Visitors to Norfolk feel the relaxed vibe the moment they step from the plane. Met with locals’ unreserved smiles, heartened by a friendly joke or two, the instant impression of Norfolk Island is one of unaffected simplicity. No lines of traffic, no parking meters, no queues, no hawking, no worries. People wave at each car as they pass, a gesture that soon becomes second nature to visitors. The island is a perfect location for a retreat to rest and recover, reconnect to nature and self. Norfolk Island is the perfect escape from a demanding world. The delightful switch into ‘Norfolk Time’ allows the internal clock to release the passing of each hour and frees the mind from expectation.
On Norfolk Island today, the past is palpable. Witness the smooth worked edge of an ancient Polynesian adze, stand next to the massive HMS Sirius anchor and hear of its recovery, run a hand along with the calcarenite stone hand-quarried by convicts, see legendary Bounty artefacts, listen to whaling stories – and that’s just within the seaside town of Kingston. The entire island hums with history, for the past is a significant component of the island’s present and future. The many layers of Norfolk’s history combine to create a tale unlike any other. Visitors to Norfolk soon realise that the island buzzes with a living breathing culture – one of the world’s most intriguing of the past two centuries. The great local pride in custom and tradition is shared in earnest with the island’s visitors, with numerous opportunities to experience the weaving, cooking, language, and lifestyle of Norfolk.
At just about any time of the year, Norfolk Island has a special event or festival planned, with many of the island’s visitors timing their holiday with an occasion.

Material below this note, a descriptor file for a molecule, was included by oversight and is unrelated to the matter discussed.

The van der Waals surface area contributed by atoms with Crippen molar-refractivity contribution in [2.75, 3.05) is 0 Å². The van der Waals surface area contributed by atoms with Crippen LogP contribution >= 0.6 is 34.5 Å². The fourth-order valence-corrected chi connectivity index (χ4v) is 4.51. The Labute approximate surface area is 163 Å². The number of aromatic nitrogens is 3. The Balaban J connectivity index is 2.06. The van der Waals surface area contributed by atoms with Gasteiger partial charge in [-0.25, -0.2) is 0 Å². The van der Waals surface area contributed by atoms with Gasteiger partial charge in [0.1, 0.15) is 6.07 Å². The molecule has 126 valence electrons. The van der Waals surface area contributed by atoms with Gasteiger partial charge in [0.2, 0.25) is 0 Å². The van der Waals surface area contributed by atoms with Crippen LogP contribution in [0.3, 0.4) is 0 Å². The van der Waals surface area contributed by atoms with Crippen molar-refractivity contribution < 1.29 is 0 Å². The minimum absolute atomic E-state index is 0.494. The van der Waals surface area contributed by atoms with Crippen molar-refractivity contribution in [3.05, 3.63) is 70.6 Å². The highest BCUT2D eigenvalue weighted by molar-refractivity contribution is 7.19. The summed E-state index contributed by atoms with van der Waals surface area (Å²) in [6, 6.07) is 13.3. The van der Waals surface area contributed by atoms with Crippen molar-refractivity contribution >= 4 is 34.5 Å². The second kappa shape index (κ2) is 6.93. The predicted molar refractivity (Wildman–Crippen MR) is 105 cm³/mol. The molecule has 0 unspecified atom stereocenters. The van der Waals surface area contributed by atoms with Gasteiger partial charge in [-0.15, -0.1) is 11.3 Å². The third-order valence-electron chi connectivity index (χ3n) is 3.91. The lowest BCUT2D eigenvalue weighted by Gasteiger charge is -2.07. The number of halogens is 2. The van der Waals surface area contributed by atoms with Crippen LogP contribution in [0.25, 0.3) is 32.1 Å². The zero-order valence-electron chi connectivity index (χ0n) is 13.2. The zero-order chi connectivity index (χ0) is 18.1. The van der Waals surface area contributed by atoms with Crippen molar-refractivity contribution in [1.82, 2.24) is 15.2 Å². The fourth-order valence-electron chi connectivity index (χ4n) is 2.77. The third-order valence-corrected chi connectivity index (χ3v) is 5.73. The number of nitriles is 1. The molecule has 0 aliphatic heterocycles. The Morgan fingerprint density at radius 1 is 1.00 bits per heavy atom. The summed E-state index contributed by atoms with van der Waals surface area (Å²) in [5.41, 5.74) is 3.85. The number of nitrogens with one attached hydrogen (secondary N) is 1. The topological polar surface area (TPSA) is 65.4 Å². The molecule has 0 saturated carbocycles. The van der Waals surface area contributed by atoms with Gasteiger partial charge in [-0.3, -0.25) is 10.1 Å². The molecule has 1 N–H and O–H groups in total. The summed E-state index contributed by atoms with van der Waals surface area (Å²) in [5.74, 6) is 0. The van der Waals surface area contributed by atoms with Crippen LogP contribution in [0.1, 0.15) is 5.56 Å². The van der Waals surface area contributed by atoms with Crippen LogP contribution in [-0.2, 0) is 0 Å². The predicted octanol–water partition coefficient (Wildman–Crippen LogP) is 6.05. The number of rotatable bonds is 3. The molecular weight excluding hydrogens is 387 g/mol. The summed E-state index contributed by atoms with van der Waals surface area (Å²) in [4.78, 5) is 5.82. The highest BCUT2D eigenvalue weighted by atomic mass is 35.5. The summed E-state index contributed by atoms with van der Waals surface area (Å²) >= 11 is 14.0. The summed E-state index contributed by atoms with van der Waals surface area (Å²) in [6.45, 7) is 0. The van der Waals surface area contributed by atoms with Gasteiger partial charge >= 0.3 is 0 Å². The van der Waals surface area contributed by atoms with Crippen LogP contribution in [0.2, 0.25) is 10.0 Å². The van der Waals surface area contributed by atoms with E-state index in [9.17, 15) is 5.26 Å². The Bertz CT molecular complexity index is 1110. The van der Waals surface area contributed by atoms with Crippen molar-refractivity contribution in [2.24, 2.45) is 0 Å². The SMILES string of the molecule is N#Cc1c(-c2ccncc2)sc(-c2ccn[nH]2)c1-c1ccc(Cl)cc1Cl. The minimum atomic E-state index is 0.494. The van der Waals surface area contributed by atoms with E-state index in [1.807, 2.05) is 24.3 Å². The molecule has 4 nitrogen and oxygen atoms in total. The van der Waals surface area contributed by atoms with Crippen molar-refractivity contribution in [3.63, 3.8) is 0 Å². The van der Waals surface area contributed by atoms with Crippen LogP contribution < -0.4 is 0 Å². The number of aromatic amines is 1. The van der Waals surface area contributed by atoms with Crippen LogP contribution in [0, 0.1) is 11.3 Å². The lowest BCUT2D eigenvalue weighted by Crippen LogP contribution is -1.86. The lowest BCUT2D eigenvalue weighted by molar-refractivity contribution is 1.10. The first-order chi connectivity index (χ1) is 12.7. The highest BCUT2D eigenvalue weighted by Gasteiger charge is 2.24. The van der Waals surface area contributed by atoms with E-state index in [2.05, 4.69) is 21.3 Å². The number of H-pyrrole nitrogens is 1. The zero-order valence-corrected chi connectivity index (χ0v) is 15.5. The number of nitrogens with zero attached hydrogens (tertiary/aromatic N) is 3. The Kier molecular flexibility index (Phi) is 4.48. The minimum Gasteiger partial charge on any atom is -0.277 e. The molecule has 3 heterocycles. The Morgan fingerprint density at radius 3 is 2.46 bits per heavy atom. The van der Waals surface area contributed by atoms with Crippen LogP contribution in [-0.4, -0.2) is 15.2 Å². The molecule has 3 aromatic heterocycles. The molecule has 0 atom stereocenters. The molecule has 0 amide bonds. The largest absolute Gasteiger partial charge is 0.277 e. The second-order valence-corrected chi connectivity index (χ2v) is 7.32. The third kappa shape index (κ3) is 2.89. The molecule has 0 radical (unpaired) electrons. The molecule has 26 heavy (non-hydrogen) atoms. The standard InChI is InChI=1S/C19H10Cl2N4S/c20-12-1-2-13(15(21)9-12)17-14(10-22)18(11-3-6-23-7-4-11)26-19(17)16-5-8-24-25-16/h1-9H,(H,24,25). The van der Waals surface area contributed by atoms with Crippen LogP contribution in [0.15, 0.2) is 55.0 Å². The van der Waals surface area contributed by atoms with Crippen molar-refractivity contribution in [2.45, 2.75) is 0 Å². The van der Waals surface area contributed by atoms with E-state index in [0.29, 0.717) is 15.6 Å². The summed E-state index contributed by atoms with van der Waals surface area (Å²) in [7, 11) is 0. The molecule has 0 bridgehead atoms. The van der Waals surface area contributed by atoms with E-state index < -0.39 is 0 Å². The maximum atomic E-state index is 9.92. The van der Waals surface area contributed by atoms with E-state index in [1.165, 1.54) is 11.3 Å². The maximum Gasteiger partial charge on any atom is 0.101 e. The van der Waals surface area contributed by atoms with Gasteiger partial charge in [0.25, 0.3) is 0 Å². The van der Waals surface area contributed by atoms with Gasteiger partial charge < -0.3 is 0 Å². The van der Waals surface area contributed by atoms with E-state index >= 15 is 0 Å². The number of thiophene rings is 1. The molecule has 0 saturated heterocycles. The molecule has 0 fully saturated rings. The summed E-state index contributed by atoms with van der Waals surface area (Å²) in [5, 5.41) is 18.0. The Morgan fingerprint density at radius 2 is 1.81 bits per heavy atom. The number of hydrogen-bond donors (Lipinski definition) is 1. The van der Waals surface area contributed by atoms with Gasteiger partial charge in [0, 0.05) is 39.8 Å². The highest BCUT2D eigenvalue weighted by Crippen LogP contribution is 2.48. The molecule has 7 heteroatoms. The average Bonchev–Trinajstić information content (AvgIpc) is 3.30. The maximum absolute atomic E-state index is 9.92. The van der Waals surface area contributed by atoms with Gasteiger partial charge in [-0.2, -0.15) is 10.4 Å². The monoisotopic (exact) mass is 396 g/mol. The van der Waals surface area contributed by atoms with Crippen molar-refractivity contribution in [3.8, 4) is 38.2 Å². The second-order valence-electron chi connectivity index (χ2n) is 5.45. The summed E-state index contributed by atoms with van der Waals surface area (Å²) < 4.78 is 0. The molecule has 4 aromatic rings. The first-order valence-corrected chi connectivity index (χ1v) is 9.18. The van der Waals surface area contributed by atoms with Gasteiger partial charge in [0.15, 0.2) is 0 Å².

The popular music events such as the end of year Norfolk Island Jazzes It Up and the mid-year Norfolk Island Country Music festival fit around the cultural and special interest events such as the annual Bounty Day and Foundation Day celebrations, the Food Festival, Quilting Exhibition, Christmas in July and so much more. There is an occasion to interest all, particularly in the sporting area, for Norfolk Island is the perfect location for athletic pursuits to convene and double up as holiday. Each year people from Australia, New Zealand, and beyond travel to Norfolk for tournaments of golf, squash, tennis, rugby, clay target shooting, archery, lawn bowls, ballroom dancing, and most recently the Norfolk Ocean Challenge.
Norfolk’s beautiful shores have conjured a range of human emotions throughout the island’s history. Arriving by Polynesian canoe around 400AD, the island’s earliest known settlers found relief from a vast blue ocean. Fast-forward to the year 1788, and a small band of settlers on board HMS Supply looked to the uninhabited island with great determination and promise. Several decades later, and hardened convicts would view Norfolk’s foreshore with impending doom. In 1856, a new chapter in the island’s history began with the hope and faith of entire settlers, their first sighting of Norfolk Island signified new beginnings and home.